Cats and dogs of Morocco, things to know
When I do travel photography in a particular place, I find it intriguing to document the lives of all its inhabitants, not just the people. As in several countries (especially in the Middle East), Morocco has a fairly large population of stray dogs and cats that roam the streets in search of food and comfort among its population. Having written an article on What to Photograph in Morocco before, I wanted to add photographs of our feline friends to the series. I found it interesting that despite the poverty and poor living conditions in the country, many Moroccans went out of their way to provide food and shelter for stray dogs and cats.
In Morocco, cats and dogs may be seen almost anywhere: on the street, in shops, in monuments, observing visitors, alone or in groups, more friendly or more aggressive. And I’m not talking about the unmistakable salespeople, who teach everyone who visits Morocco, if they haven’t already, how to politely but firmly say “no.”
I’m referring to cats, which are found in vast numbers in the adjacent nation and for whom Moroccans have a particular fondness. As a result, this piece will focus on them and why, contrary to popular belief in most countries, cats are significantly more popular as companion animals than dogs.
In a culture like the Moroccan one, in which religion is a fundamental part, it is advisable to look for an Islamic basis for any deep-rooted custom. For this, it is necessary to know that Moroccans have two main religious sources to turn to firstly the Koran and secondly the Sunna, a set of precepts based on the sayings and deeds of the prophet related by his disciples (known as hadith).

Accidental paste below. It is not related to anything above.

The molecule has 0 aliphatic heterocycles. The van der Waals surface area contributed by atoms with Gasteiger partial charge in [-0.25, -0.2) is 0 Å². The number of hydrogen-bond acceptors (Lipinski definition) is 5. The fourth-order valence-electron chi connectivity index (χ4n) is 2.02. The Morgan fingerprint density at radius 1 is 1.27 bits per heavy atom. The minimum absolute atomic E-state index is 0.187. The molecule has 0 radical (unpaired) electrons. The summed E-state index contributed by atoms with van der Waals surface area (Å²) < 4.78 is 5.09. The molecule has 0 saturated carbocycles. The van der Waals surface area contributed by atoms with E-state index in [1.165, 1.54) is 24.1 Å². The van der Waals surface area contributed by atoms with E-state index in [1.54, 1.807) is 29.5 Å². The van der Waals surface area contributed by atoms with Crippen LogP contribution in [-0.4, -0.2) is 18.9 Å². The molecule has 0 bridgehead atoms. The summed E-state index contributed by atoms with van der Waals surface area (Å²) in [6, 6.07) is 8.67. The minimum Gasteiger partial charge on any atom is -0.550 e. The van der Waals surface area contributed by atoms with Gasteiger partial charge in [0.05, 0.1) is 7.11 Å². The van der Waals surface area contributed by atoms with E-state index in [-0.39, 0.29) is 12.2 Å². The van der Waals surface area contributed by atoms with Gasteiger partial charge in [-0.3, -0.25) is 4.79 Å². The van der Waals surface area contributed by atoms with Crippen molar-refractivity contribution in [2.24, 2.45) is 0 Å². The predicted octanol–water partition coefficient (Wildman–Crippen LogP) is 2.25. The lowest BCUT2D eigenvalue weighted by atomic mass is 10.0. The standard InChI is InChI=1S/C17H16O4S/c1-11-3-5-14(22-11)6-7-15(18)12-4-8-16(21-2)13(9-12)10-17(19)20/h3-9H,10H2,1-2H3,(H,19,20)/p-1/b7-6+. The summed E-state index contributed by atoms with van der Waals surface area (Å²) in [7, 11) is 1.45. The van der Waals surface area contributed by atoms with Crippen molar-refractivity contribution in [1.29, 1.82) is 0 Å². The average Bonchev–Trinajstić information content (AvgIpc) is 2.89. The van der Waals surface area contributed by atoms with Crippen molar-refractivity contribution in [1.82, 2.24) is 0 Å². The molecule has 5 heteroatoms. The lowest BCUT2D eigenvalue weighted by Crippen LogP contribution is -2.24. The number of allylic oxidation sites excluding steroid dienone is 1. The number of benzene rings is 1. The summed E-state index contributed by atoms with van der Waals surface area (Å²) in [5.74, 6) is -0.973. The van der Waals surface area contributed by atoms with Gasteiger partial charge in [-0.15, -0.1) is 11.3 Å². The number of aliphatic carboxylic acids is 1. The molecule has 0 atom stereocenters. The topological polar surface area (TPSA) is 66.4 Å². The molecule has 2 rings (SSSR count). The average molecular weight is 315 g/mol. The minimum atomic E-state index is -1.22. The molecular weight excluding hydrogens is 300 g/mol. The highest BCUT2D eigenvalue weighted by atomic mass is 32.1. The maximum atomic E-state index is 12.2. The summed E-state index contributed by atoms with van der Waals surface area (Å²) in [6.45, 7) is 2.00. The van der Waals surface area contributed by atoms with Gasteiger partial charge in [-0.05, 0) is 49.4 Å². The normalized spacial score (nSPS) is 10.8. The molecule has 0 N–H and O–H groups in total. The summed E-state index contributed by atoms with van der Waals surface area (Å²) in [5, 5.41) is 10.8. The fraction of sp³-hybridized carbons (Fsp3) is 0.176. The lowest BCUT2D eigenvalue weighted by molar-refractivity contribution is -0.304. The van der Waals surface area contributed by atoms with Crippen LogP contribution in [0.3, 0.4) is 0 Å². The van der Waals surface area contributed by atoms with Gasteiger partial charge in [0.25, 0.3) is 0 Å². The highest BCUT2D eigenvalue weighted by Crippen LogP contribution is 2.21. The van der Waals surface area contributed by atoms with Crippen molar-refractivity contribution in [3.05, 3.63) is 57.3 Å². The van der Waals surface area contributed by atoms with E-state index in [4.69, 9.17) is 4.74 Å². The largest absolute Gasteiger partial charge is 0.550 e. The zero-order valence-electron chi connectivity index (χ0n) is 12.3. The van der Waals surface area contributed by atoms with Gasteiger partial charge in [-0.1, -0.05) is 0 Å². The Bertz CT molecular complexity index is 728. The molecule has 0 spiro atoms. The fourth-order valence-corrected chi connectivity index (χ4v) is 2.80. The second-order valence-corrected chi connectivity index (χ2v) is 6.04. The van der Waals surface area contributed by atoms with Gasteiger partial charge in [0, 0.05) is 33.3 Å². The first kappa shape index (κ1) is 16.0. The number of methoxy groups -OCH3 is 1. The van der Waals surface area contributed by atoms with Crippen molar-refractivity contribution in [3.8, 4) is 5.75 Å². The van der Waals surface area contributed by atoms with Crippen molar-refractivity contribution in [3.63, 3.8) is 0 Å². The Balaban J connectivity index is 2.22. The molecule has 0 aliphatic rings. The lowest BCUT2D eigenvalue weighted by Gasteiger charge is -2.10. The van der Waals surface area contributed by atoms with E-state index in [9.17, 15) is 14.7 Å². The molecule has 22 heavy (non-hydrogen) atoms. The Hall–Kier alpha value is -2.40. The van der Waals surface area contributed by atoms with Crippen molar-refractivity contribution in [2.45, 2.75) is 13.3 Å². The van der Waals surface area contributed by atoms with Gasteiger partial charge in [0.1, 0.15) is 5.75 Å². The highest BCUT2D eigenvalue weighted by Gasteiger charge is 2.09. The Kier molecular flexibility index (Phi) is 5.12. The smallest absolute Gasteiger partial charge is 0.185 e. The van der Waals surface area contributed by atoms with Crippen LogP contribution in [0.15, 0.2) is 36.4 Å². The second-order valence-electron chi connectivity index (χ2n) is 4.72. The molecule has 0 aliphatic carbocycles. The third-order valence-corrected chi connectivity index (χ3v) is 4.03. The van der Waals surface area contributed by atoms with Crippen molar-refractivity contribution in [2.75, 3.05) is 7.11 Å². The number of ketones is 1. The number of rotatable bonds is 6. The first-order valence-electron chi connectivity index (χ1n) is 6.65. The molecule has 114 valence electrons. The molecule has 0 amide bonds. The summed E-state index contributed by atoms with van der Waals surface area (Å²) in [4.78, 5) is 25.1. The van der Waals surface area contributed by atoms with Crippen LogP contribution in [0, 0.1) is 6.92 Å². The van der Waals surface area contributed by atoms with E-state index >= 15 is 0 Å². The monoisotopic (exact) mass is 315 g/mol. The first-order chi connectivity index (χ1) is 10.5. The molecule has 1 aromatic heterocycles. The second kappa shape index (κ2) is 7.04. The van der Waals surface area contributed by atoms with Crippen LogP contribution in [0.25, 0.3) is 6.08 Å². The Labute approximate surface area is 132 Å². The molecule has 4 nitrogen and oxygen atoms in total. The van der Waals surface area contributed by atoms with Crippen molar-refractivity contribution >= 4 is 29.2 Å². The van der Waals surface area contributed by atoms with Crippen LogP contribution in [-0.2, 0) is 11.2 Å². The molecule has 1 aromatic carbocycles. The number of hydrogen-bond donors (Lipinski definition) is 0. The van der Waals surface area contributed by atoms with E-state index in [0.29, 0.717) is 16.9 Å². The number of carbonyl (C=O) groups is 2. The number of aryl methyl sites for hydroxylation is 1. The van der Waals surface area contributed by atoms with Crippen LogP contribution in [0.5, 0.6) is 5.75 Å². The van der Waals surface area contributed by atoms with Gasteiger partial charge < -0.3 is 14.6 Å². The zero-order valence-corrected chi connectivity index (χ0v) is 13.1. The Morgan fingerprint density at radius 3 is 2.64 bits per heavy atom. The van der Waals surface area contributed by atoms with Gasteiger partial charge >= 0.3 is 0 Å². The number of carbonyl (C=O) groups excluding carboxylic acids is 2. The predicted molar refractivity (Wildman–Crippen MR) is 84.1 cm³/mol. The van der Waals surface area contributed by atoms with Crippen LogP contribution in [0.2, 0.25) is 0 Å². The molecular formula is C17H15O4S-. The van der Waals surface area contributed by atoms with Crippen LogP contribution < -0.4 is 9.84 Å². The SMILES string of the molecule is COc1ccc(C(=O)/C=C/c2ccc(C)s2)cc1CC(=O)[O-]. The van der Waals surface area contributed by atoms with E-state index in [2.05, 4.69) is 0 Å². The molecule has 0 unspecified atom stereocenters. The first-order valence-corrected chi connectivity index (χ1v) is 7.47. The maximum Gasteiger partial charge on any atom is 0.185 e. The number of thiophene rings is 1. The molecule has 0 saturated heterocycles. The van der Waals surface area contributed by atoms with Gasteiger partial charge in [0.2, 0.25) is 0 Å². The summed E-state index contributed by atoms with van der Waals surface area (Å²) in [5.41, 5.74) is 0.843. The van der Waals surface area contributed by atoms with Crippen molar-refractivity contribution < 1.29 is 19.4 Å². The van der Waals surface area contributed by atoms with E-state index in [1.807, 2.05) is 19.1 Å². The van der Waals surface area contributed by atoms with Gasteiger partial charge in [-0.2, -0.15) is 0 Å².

In this sense, the Koran does not speak at any time of cats and only three times of the dog, focusing primarily on its abilities as a hunter and guardian. There is a clearer distinction in the hadiths, pointing out among others that while if a dog has licked a bowl it must be washed thoroughly, this is not necessary in the case of cats.
Personally, I believe there is a sanitary problem at hand: Islam, like many other faiths, emphasizes actions that are based on respect for others and for oneself, while also attempting to protect the health of the community that adheres to it. Consider the issue of ablutions: in addition to its symbolic and ceremonial significance, given historical health concerns, they were most likely meant to signal specific regulations so that mosques would not become a source of infection.
I like to imagine that sanitary conduct is linked to a positive religious attitude among Muslims and that the cat is favored because it is seen to be cleaner. Obviously, there are a variety of interpretations, ranging from the person who believes that one should merely use common sense while making contact with a dog to the person who believes that having a dog nearby is a bad idea.
I don’t want to close this part without emphasizing that, despite many interpretations, Moroccans do not abuse dogs, as is sometimes assumed. So much so that the Koran regularly mentions the responsibility to respect all creatures and even considers their abuse to be a serious sin.
But is it true that cats tend to be cleaner than dogs?
To conclude, contrary to the picture at the beginning of this paragraph and to my partner’s embarrassment, every time I kiss my dog, he looks on in horror: yes. While cats spend many hours a day washing, removing parasites and dead hair, dogs, being a subspecies of wolves, prefer to wallow in the mud to mask their scent from their prey.
Yes, even if you don’t believe it, the pet you have at home and call by an adorable moniker has the instincts of a great hunter.